There has been a great deal of debate about whether government will introduce legislation requiring all persons to be vaccinated. While such legislation may or may not be adopted, and while if adopted, there is every likelihood that it will face a rigorous constitutional challenge, on 11 June 2021, the Department of Employment and Labour published the Consolidated Direction on Occupational Health and Safety Measures in Certain Workplaces which for the first time introduced guidelines for employers should they decide to make vaccination mandatory. Annexure C to the Direction (Guidelines if an Employer makes Vaccination Mandatory) sets out the following framework:

  • The guidelines are based on the principle of mutual respect between employers and employees;
  • Every employee identified by the employer for vaccination should be notified of:
  • The obligation to be vaccinated when the vaccine becomes available;
    • The right to refuse to be vaccinated on constitutional and medical grounds; and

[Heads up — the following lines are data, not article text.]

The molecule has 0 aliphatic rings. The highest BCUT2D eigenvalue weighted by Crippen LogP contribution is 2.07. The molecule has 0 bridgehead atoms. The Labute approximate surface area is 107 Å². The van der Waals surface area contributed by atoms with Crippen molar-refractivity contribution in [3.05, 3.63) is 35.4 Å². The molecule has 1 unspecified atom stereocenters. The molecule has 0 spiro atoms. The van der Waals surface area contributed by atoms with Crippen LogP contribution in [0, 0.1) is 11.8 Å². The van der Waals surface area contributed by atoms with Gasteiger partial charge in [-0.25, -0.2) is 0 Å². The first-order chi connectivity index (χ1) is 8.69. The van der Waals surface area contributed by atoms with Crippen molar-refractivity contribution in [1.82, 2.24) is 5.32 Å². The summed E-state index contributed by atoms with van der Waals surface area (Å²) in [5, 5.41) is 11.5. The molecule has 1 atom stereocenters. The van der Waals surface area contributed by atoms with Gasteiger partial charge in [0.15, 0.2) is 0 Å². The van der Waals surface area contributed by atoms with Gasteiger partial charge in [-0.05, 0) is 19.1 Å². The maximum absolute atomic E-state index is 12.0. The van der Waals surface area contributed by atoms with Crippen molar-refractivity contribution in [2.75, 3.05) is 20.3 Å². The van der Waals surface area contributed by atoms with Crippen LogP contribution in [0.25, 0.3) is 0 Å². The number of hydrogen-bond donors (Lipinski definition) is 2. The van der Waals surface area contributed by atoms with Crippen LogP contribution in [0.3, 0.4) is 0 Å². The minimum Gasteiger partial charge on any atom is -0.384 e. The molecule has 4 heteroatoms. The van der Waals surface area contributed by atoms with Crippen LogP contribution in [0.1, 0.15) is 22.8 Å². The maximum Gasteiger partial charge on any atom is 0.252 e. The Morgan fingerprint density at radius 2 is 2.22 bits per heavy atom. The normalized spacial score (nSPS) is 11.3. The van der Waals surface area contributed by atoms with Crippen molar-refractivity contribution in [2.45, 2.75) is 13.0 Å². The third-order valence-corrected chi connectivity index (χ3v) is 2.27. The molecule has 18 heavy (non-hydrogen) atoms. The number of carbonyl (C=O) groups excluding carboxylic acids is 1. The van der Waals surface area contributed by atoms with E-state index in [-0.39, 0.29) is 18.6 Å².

• The opportunity for that employee, at such employee’s request, to consult a health and safety representative or a worker representative or a trade union representative.
  • Where the employee refuses to be vaccinated on constitutional or medical grounds, the employer is required to:
  • Counsel the employee, and if requested, allow the employee to seek guidance from a health and safety representative, work representative or a trade union official;
  • Refer the employee for further medical evaluation if there is a medical contraindication for vaccination; and
  • If necessary, take steps to reasonably accommodate the employee in a position that does not require an employee to be vaccinated.

Employers need to bear in mind that no employee may be vaccinated against their will. Before implementing a mandatory workplace vaccination policy, the employer must first conduct a risk assessment and develop a plan for protective measures. The employer must also consult with the employees or their representatives, and as far as possible, provide adequate information to the employees so that can make informed choices on whether or not to be vaccinated.

Dismissal of an employee who refuses to be vaccinated

Until the CCMA decision in January 2022 in the case of Mulderij v Goldrush Group (GAJB 24054-21), there was no certainty as to whether an employee who refuses to take the Covid- 19 vaccine could be dismissed. The facts of this case were briefly as follows: